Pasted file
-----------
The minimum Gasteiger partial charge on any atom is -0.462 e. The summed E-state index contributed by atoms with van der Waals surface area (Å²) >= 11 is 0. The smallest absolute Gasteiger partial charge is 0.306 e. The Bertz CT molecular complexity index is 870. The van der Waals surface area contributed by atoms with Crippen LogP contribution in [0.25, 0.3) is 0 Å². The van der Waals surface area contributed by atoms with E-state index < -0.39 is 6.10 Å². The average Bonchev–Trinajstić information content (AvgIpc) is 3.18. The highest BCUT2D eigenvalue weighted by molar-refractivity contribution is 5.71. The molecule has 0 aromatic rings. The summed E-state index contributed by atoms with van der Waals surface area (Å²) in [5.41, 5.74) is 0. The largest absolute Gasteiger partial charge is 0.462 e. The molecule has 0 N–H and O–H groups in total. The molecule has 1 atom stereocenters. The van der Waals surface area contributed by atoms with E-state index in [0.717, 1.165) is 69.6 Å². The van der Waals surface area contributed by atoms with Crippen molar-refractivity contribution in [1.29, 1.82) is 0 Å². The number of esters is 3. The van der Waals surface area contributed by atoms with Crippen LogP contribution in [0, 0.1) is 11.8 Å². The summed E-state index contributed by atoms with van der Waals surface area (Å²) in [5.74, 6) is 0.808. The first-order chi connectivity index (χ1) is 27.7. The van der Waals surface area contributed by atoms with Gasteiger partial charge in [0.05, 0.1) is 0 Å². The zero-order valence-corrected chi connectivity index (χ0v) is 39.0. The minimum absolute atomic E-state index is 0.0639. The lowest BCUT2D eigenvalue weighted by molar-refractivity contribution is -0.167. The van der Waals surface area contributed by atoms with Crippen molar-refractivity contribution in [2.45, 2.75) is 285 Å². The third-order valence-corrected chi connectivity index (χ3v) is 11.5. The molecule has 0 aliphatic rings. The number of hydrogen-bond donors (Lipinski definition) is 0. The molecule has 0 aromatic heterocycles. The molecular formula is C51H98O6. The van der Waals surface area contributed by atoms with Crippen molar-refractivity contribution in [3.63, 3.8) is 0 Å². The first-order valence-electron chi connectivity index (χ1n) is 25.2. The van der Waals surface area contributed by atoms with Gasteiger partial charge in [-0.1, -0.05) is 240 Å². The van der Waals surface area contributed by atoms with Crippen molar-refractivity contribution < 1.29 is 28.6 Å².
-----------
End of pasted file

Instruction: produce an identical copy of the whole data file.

The minimum Gasteiger partial charge on any atom is -0.462 e. The summed E-state index contributed by atoms with van der Waals surface area (Å²) >= 11 is 0. The smallest absolute Gasteiger partial charge is 0.306 e. The Bertz CT molecular complexity index is 870. The van der Waals surface area contributed by atoms with Crippen LogP contribution in [0.25, 0.3) is 0 Å². The van der Waals surface area contributed by atoms with E-state index < -0.39 is 6.10 Å². The average Bonchev–Trinajstić information content (AvgIpc) is 3.18. The highest BCUT2D eigenvalue weighted by molar-refractivity contribution is 5.71. The molecule has 0 aromatic rings. The summed E-state index contributed by atoms with van der Waals surface area (Å²) in [5.41, 5.74) is 0. The largest absolute Gasteiger partial charge is 0.462 e. The molecule has 0 N–H and O–H groups in total. The molecule has 1 atom stereocenters. The van der Waals surface area contributed by atoms with E-state index in [0.717, 1.165) is 69.6 Å². The van der Waals surface area contributed by atoms with Crippen molar-refractivity contribution in [1.29, 1.82) is 0 Å². The number of esters is 3. The van der Waals surface area contributed by atoms with Crippen LogP contribution in [0, 0.1) is 11.8 Å². The summed E-state index contributed by atoms with van der Waals surface area (Å²) in [5.74, 6) is 0.808. The first-order chi connectivity index (χ1) is 27.7. The van der Waals surface area contributed by atoms with Gasteiger partial charge in [0.05, 0.1) is 0 Å². The zero-order valence-corrected chi connectivity index (χ0v) is 39.0. The minimum absolute atomic E-state index is 0.0639. The lowest BCUT2D eigenvalue weighted by molar-refractivity contribution is -0.167. The van der Waals surface area contributed by atoms with Crippen molar-refractivity contribution in [2.45, 2.75) is 285 Å². The third-order valence-corrected chi connectivity index (χ3v) is 11.5. The molecule has 0 aliphatic rings. The number of hydrogen-bond donors (Lipinski definition) is 0. The molecule has 0 aromatic heterocycles. The molecular formula is C51H98O6. The van der Waals surface area contributed by atoms with Crippen molar-refractivity contribution in [3.63, 3.8) is 0 Å². The first-order valence-electron chi connectivity index (χ1n) is 25.2. The van der Waals surface area contributed by atoms with Gasteiger partial charge in [-0.1, -0.05) is 240 Å². The van der Waals surface area contributed by atoms with Crippen molar-refractivity contribution < 1.29 is 28.6 Å².